“Lurlene loves him,” said Harvey. “It’s so adorable.”

Noland will remain with the APL for as long as it takes to make sure he is strong, healthy and ready to be adopted.

“Noland is going to be with us for quite awhile,” said Harvey. “We need to be really sure with him. We’ve got to focus on giving him the care he needs right now.”

 
 
Lurlene and her little family.
Photo via
Cleveland Animal Protection League at Facebook
 
Article by: Editor in News
.

Tuesday, June 18, 2013

10 Celebrities Who Love and Advocate for Their Pit Bulls

When it comes to the canine kingdom, few breeds are as controversial as the pit bull. Often used as fighting dogs, pits have developed an undeserved reputation for being dangerous.

Unfortunately, this perception has been perpetuated by celebs like Kelly Ripa and Kate Gosselin, who have both gone on record as suggesting the dogs are unsafe to keep as pets. The good news is that pit bulls do have some fans in their corner. Read on to find out about 10 stars who are working to break the stigma surrounding the pooches through advocacy, awareness, and/or lots of adorable photos.

Kaley Cuoco

Pit bull advocate Kaley Cuoco starred in a PSA supporting the breed.
 

The “Big Bang Theory” star is a huge pit bull advocate. The actress recently adopted her third and frequently tweets about misconceptions of the breed and how much she loves her own pups (and enjoys sharing silly photos of herself with her pooches, as evidenced by the shot above). She also partnered with Angel City Pit Bulls to make a PSA for the dogs, stating that she was “so proud” to work with the organization.

Not only that, but she was one of the first celebs to speak up when the dogs were publicly maligned by talk show host Ripa. On her morning show, Ripa referred to the dogs as dangerous and said, “But the gangster’s dog is uh, I mean if it’s a gangster it would have to be a dangerous, uh, Pit Bull kind of dog, right?” Cuoco immediately spoke up, saying that she was, “completely heart broken and disappointed.” She also tweeted, “I really hope @KellyRipa didn’t say what I think she said this am regarding pit bulls. #Please don’t be true.” Unfortunately, it was true, but perhaps all the protests she received — from Cuoco and others — helped changed Ripa’s mind.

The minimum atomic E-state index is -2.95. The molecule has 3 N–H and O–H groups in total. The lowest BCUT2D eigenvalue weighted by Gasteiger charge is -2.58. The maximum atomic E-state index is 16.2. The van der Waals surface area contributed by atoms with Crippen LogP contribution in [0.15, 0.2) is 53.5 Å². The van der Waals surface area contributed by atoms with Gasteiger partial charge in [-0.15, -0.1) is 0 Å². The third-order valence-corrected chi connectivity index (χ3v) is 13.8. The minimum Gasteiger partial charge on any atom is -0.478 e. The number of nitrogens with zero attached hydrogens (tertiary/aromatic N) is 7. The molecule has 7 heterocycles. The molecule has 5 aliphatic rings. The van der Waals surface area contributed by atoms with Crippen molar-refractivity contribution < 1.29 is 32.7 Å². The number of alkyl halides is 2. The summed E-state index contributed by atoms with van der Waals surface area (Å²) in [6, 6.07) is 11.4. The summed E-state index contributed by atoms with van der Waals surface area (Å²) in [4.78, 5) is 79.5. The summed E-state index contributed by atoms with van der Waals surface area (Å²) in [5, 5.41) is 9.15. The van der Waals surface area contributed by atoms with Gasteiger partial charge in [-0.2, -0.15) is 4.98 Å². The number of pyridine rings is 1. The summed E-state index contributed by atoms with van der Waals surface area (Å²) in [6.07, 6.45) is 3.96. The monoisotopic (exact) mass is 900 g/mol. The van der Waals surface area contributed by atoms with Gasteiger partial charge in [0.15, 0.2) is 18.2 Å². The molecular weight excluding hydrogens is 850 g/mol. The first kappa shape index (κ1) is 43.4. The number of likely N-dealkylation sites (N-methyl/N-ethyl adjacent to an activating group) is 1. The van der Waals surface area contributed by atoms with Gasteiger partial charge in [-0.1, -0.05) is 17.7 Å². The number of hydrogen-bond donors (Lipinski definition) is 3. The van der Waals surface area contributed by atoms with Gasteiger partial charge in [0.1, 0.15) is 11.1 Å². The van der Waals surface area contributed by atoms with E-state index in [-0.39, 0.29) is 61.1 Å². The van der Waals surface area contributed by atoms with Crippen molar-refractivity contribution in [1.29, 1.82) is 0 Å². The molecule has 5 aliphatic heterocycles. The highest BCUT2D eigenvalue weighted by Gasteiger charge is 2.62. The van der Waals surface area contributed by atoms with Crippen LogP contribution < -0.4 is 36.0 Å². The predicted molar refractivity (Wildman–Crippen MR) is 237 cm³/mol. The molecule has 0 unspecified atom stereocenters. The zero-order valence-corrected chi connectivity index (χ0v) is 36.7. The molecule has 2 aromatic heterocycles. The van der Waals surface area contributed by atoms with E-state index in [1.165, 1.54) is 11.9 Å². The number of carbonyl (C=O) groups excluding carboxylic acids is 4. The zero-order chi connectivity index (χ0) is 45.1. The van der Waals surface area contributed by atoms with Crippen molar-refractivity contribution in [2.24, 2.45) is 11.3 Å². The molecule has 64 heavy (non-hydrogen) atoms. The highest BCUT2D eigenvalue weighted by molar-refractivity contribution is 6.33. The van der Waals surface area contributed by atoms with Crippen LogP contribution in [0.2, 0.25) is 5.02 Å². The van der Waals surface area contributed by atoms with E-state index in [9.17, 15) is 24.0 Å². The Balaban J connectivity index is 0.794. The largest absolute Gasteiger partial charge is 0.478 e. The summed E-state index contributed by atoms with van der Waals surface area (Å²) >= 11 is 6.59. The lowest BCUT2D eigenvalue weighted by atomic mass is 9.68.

Photo credit: Kaley Cuoco Facebook

Wil Wheaton

Wil Wheaton owns two rescued pit bulls, Seamus and Marlowe.
 

Kaley Cuoco wasn’t the only celeb upset by Ripa’s ignorant pit bull comments. Cuoco’s occasional “BBT” co-star Wil Wheaton also took to Twitter — and he blasted Ripa’s remarks. In his first tweet, he said, “According to @KellyRipa, Pit Bulls are ‘dangerous’ and ‘the gangster’s dog.’ Her ignorance breaks my heart, and will hurt Pits in shelters.”

He followed that up with, “I’m not a gangster. My friend @KaleyCuoco is not a gangster. My dog Seamus is not dangerous. @KellyRipa couldn’t be more wrong. Millions of people listen to @KellyRipa. When she spreads misinformation about Pit Bulls, it makes it less likely people will adopt them. I hope @KellyRipa will do some research, spend some time with a Pit Bull, and correct the misleading impression she gave millions of people.”

The former “Star Trek” star also took to Tumblr to defend the breed, pointing out that pits make great therapy, service, and search and rescue dogs. His wife Anne also joined in, tweeting that neither she nor Wil are gangsters or thugs. For the record, the pair have two rescue pits: Seamus and Marlowe.
Photo credit: Wil Wheaton Twitter

Rachael Ray

Rachael Ray makes homemade dinners for her pit bull Isaboo.
 

Ray loves dogs so much, she founded a line of dog food (Nutrish) that benefits shelter pets. Additionally, her pittie Isaboo has been her constant companion for years, long before Ray had a human significant other. And after Ray did settle down and get married, Isaboo continued to have free run of the house. Ray told People that she fixes Isaboo special dinners, and that the pooch sleeps in bed with the couple.

“I make a dog-friendly version of almost everything that we make for dinner, so she gets a lot of home-cooked food. She likes barley or orzo with chicken stock, carrots and parsley. She likes parsley a lot… We have a queen-size bed and the dog sleeps in the middle. John and I are sort of these little quotation marks on either corner. Isaboo starts out under [the covers], she gets too hot, then she comes back over. We haven’t slept well in six years,” said Ray. It doesn’t seem like she minds too much, though.
Photo credit: rachaelray.com